Latest Updates

Blog Post - Ensuring the Future Recovery of the Malleefowl

 The National Malleefowl Recovery Plan was implemented to secure existing Malleefowl populations across the states where they live and downgrade their status from Vulnerable to Conservation Dependent. Malleefowl are considered threatened in all remaining areas of their range. There are populations in NSW, WA, VIC and SA. 

Blog Post - Helping the Endangered Western Swamp Tortoise

The Western Swamp Tortoise is one of Australia’s most endangered reptiles. It is only 15 cm in length and is found in Western Australia. Its name is the clue to its unique behaviour – it can only survive in a particular type of swamp with clay and sand that fill with water for only a short period each year. When the swamp dries up, the tortoises aestivate (a type of hibernation) and re-emerge to feed and breed once winter rains start. 

Blog Post - Improving Access to Mount Field National Park

National Parks are for all of us to enjoy. However, some areas can be a challenge, with difficult terrain in remote areas discouraging the less adventurous to visit. But these are sometimes the most pristine and biologically diverse places in our protected Parks system.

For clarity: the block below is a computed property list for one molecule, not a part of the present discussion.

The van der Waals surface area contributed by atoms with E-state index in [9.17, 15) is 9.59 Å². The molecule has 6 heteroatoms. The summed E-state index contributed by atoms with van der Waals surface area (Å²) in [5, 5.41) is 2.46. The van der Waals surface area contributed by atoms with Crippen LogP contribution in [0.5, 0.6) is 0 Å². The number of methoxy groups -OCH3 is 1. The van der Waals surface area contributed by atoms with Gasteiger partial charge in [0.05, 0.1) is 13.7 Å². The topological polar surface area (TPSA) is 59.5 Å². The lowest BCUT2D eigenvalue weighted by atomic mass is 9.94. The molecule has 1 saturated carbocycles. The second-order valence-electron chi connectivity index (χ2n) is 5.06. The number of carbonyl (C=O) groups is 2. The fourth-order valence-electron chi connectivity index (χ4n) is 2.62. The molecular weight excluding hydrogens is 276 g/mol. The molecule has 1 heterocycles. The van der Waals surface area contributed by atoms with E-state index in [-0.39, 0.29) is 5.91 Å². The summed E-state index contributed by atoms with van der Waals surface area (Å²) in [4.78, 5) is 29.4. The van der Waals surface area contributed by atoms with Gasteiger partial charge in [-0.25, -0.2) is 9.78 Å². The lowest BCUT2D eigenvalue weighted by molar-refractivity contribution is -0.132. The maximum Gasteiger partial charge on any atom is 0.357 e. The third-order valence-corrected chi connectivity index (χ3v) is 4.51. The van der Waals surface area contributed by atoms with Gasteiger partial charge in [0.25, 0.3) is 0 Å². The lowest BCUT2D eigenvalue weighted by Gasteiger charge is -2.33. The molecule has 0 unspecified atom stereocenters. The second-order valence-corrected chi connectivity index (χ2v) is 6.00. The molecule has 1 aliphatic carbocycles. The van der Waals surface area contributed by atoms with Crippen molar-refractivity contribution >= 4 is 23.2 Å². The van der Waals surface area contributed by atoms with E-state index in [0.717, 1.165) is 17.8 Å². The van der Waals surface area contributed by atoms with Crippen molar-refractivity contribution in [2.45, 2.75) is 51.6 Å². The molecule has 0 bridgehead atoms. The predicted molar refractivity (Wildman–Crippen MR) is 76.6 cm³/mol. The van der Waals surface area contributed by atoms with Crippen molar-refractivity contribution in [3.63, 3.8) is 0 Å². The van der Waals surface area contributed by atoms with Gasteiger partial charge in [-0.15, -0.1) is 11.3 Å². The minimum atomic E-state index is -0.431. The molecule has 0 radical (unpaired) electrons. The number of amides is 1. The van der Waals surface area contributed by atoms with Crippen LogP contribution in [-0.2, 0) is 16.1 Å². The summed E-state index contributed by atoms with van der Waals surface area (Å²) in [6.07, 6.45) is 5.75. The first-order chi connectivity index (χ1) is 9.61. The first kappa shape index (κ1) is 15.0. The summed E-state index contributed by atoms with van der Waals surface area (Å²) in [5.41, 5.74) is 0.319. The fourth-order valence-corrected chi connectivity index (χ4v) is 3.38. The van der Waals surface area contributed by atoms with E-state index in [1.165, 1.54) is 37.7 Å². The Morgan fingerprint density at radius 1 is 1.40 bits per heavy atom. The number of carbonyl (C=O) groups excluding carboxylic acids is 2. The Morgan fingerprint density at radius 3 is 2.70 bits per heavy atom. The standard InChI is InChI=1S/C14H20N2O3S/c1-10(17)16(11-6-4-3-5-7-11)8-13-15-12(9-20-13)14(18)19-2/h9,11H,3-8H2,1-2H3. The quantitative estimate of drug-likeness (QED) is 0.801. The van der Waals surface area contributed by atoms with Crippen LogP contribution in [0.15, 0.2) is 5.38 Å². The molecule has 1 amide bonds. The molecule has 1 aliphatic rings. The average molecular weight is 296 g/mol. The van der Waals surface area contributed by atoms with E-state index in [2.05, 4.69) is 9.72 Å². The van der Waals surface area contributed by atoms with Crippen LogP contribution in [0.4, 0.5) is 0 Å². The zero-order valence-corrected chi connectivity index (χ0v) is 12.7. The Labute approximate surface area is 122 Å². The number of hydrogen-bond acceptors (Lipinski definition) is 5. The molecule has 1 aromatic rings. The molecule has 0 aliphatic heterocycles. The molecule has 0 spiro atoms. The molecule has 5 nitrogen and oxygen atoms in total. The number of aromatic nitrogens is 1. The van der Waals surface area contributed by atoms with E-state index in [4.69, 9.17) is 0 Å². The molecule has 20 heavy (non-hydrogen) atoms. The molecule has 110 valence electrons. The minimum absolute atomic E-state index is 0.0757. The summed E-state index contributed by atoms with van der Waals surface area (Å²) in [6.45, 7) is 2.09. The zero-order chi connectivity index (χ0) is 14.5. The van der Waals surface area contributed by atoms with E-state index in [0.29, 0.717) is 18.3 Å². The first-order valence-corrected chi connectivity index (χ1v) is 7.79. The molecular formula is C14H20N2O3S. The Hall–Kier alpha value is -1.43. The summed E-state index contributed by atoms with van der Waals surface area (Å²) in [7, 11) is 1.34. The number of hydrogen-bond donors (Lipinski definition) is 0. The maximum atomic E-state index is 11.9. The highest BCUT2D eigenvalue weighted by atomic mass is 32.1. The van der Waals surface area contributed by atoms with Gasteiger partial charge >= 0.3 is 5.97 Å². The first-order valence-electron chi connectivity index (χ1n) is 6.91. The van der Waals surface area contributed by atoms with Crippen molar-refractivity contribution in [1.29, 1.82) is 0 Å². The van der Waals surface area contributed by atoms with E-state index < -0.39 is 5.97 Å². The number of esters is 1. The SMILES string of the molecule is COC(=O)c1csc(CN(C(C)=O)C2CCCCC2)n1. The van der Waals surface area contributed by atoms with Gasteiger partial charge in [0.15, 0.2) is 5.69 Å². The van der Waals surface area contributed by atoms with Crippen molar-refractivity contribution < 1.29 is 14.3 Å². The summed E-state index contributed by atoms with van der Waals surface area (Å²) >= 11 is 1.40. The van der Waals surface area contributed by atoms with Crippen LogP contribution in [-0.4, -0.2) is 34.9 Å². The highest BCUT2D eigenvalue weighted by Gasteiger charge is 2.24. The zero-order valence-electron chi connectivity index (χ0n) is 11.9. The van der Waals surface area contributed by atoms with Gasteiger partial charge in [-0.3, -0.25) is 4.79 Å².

Blog Post - Protecting the Vulnerable White-throated Grasswren in Kakadu National Park

Wildfires can be very beneficial to Australian landscapes, clearing weeds and breaking open seedpods of trees that only revegetate after fire. But fires can also have devastating effects on wildlife that cannot escape and some populations can be severely depleted by bushfires.  

Blog Post - Helping Conserve Kangaroo Island’s Southern Brown Bandicoot

A project to conserve the nocturnal and secretive southern brown bandicoot on Kangaroo Island in South Australia has successfully collected data that will improve fire management and conservation activities to protect the remaining bandicoot population on the island.  


Healing our land

is our initiative to care for the animals that survived the bushfires, help their numbers grow and protect existing or create new, healthy habitats.

Find out more...